How Click Streams are like DNA
When doing web analytics, its easy to get overwhelmed with data. Using the proper data structures to store and analyze data is key to keeping things manageable. In this short paper, I present a new idea of a data structure to model user click streams as a series of ‘gene-like’ events, which lends itself nicely to analyzing these user click streams. A click stream refers to all of the clicks that a user makes on the website for a given web-browsing session. An example is a user opening an e-commerce website, navigating through a few pages, and ultimately exiting the website. Looking at clickstreams as an ordered series of small events allows us to capture user experiences over time as opposed to the normal approach of using aggregate numbers at specified time points. Similarly, it allows us to do operations that we are used to, such as ‘string matching’ where we simply look for similar sequences of events to calculate similarity between user experiences, which would otherwise be much more troublesome.
While not necessarily proven across websites, my leading theory is that a user’s experience on a given website dictates his percentage to pay money. For instance, if I am on an e-commerce site and I see the most popular selling shirt, I may be more likely to buy that shirt than if I see the least popular shirt. In this, my probability to pay is dictated by the things I see on the website, and not necessarily by my pre-existing condition (although that may play a factor as well).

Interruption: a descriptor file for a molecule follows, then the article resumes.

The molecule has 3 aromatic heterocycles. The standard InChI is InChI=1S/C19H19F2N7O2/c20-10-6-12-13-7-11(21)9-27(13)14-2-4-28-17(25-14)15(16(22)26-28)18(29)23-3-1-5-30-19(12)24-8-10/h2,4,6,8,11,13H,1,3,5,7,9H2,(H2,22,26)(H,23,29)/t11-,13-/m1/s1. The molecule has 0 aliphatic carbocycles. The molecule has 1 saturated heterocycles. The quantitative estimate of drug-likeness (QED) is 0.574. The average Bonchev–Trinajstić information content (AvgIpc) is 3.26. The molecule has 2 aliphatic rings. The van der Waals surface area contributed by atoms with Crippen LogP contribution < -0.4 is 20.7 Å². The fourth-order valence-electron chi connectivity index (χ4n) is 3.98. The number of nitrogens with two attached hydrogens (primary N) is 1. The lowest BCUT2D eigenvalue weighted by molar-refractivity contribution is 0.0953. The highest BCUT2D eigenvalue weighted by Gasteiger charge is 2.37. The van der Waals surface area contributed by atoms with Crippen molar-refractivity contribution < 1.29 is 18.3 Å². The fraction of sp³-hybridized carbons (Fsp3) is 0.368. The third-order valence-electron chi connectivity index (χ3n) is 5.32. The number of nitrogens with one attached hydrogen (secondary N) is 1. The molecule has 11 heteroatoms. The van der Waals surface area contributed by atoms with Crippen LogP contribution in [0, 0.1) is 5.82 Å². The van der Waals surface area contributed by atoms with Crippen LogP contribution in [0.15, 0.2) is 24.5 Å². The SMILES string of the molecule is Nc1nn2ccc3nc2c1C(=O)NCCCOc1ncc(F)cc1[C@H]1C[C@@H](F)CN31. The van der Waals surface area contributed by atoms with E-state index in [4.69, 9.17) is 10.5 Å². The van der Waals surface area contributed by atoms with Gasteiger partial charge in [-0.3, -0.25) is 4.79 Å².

Often, there is too much data to capture for every user. For instance, a users mouse may move across thousands of pixels in a given session, and a user may click hundreds of different times, and each of these has a time characteristic associated with it.
So let’s start by making the model simple, and we’ll make a few iterations to make it better.
Lets say we took every URL on our website, and assigned it a number, and lets call this number the URL_ID. For a fictional site, we could make a table of all the urls something like this:
Now, for each of these urls, there are many events that a user can take (watch a movie, select text, press buttons, submit forms, etc), but for simplicity, lets say that a user is limited to clicking links. So, we would make another table that assigned every link on our website a specific number as well, lets call this number LINK_ID. We could then create a table like this:
0 0 (mypage.com header link)
1 0 (mypage.com footer link)